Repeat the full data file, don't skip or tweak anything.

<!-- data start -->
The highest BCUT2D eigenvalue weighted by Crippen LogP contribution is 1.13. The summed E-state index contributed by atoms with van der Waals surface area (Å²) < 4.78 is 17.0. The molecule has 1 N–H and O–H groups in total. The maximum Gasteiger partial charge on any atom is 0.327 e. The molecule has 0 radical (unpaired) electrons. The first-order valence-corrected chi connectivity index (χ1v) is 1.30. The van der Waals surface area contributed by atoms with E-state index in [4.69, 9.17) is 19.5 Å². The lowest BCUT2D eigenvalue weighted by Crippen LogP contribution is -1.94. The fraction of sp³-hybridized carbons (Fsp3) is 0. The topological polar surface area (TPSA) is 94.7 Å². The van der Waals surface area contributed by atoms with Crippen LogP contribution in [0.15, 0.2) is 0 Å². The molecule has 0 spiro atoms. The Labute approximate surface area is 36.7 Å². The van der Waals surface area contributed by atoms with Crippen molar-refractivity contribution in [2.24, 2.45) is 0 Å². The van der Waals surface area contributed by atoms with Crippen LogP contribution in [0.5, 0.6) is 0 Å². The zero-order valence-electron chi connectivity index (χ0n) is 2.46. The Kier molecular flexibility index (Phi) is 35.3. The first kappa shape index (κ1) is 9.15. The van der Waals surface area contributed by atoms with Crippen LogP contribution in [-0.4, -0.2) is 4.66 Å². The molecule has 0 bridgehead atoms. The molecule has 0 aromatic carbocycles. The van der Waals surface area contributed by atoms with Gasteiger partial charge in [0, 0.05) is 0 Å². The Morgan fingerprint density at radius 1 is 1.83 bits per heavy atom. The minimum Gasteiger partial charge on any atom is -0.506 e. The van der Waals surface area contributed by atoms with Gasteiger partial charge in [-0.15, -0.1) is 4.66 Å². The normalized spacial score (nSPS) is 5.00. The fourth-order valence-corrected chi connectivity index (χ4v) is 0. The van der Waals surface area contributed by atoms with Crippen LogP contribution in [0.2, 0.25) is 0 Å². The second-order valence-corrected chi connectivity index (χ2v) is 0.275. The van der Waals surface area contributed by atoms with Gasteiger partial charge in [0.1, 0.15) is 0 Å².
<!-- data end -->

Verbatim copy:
The highest BCUT2D eigenvalue weighted by Crippen LogP contribution is 1.13. The summed E-state index contributed by atoms with van der Waals surface area (Å²) < 4.78 is 17.0. The molecule has 1 N–H and O–H groups in total. The maximum Gasteiger partial charge on any atom is 0.327 e. The molecule has 0 radical (unpaired) electrons. The first-order valence-corrected chi connectivity index (χ1v) is 1.30. The van der Waals surface area contributed by atoms with E-state index in [4.69, 9.17) is 19.5 Å². The lowest BCUT2D eigenvalue weighted by Crippen LogP contribution is -1.94. The fraction of sp³-hybridized carbons (Fsp3) is 0. The topological polar surface area (TPSA) is 94.7 Å². The van der Waals surface area contributed by atoms with Crippen LogP contribution in [0.15, 0.2) is 0 Å². The molecule has 0 spiro atoms. The Labute approximate surface area is 36.7 Å². The van der Waals surface area contributed by atoms with Crippen molar-refractivity contribution in [2.24, 2.45) is 0 Å². The van der Waals surface area contributed by atoms with Crippen LogP contribution in [0.5, 0.6) is 0 Å². The zero-order valence-electron chi connectivity index (χ0n) is 2.46. The Kier molecular flexibility index (Phi) is 35.3. The first kappa shape index (κ1) is 9.15. The van der Waals surface area contributed by atoms with Crippen LogP contribution in [-0.4, -0.2) is 4.66 Å². The molecule has 0 bridgehead atoms. The molecule has 0 aromatic carbocycles. The van der Waals surface area contributed by atoms with Gasteiger partial charge in [0, 0.05) is 0 Å². The Morgan fingerprint density at radius 1 is 1.83 bits per heavy atom. The minimum Gasteiger partial charge on any atom is -0.506 e. The van der Waals surface area contributed by atoms with Gasteiger partial charge in [-0.15, -0.1) is 4.66 Å². The normalized spacial score (nSPS) is 5.00. The fourth-order valence-corrected chi connectivity index (χ4v) is 0. The van der Waals surface area contributed by atoms with Crippen LogP contribution in [0.2, 0.25) is 0 Å². The second-order valence-corrected chi connectivity index (χ2v) is 0.275. The van der Waals surface area contributed by atoms with Gasteiger partial charge in [0.1, 0.15) is 0 Å².